Smart windows could provide green Wi-Fi alternative
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King Abdullah University of Science and Technology researchers have developed a smart glass system that could be used for wireless data transmission to electronic devices.
Smart windows could offer a low-energy alternative to Wi-Fi or cellular data transition by using light to send information.
The innovative design features a glass system that would modulate the sunshine streaming through the window, encoding data into the light, which could then be detected and decoded by the electronic devices in the room.
The leader of the research team, Basem Shihada, said he had been exploring data encoding into an artificial light source when he had the ‘lightbulb moment’ to use sunshine.
“I was simply hoping to use a cellphone camera to record a video of the encoded light stream to try to decode the video to retrieve the data; that's when I thought, ‘Why not do the same with the sunlight?’” Shihada said.
“This would be much easier and can be done over the cellphone camera, too. So we began to explore sunlight as an information carrier.”
The team has now designed a sunlight communication system comprised of two parts: a light modulator that can be embedded in a glass surface and an in-room receiver.
“The modulator is an array of our proposed smart glass elements known as ‘Dual-cell Liquid Crystal Shutters’ (DLSs),” said Osama Amin, a research scientist in Shihada’s labs.
"The liquid crystal shutter array, which would act like a filter to encode signals into the light as it passes, would require just 1W of power to operate, which can be supplied using a small solar panel."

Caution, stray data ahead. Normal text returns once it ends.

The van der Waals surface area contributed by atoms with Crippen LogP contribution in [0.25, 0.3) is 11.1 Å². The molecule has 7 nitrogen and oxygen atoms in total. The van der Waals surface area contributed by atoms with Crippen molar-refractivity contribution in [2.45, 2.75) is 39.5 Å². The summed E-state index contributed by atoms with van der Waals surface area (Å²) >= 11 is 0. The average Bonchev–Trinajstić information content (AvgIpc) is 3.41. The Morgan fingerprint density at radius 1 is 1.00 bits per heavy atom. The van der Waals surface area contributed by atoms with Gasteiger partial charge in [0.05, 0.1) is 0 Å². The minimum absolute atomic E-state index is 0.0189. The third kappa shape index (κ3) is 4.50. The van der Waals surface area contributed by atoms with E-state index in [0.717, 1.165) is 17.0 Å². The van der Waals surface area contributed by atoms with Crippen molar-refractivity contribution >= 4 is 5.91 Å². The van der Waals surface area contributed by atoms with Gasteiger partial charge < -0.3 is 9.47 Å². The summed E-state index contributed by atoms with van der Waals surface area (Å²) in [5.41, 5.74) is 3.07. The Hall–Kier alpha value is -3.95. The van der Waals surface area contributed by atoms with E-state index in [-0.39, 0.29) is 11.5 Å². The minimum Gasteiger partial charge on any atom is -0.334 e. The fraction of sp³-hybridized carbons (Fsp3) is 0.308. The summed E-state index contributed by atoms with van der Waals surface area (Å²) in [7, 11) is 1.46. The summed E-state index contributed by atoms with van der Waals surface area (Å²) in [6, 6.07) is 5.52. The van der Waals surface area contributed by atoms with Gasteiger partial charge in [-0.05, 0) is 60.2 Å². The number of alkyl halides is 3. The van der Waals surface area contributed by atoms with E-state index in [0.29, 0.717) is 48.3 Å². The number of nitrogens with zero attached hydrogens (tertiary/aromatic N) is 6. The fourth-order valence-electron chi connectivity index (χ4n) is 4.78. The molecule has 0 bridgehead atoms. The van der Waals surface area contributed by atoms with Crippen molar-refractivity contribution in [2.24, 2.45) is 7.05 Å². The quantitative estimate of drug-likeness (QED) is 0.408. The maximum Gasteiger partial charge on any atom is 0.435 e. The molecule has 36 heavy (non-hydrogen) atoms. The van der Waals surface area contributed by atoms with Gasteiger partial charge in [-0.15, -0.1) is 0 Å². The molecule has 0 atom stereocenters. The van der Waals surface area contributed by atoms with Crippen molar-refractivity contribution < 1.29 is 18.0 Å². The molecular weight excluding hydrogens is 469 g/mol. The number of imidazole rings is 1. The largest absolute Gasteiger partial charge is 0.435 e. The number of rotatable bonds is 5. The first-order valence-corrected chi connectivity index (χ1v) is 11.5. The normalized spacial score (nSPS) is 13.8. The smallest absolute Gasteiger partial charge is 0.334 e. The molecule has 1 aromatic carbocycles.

In previous optical wireless communications system designs, data has typically been encoded by varying the light intensity. However, this can lead to uncomfortable ‘flicker effects’, if the frequency of these intensity changes is too low.
In order to avoid this, the DLS was designed to manipulate a property of light called polarisation.
“Change in light polarisation is imperceptible to the eye, eliminating the flicker problem,” said Sahar Ammar, a student in Shihada’s team. “The communication system works by changing the polarisation of the incoming sunlight at the modulator side. The receiver can detect this change to decode the transmitted data.”
According to the team’s calculations, the proposed setup could transmit data at a rate of 16 kilobits per second (kbps). However, the scientists have ordered the necessary hardware for a testbed prototype implementation and are aiming to increase the data rates from kilobits to mega- and gigabits per second.
The design has been detailed in an article published in IEEE Photonics Journal.
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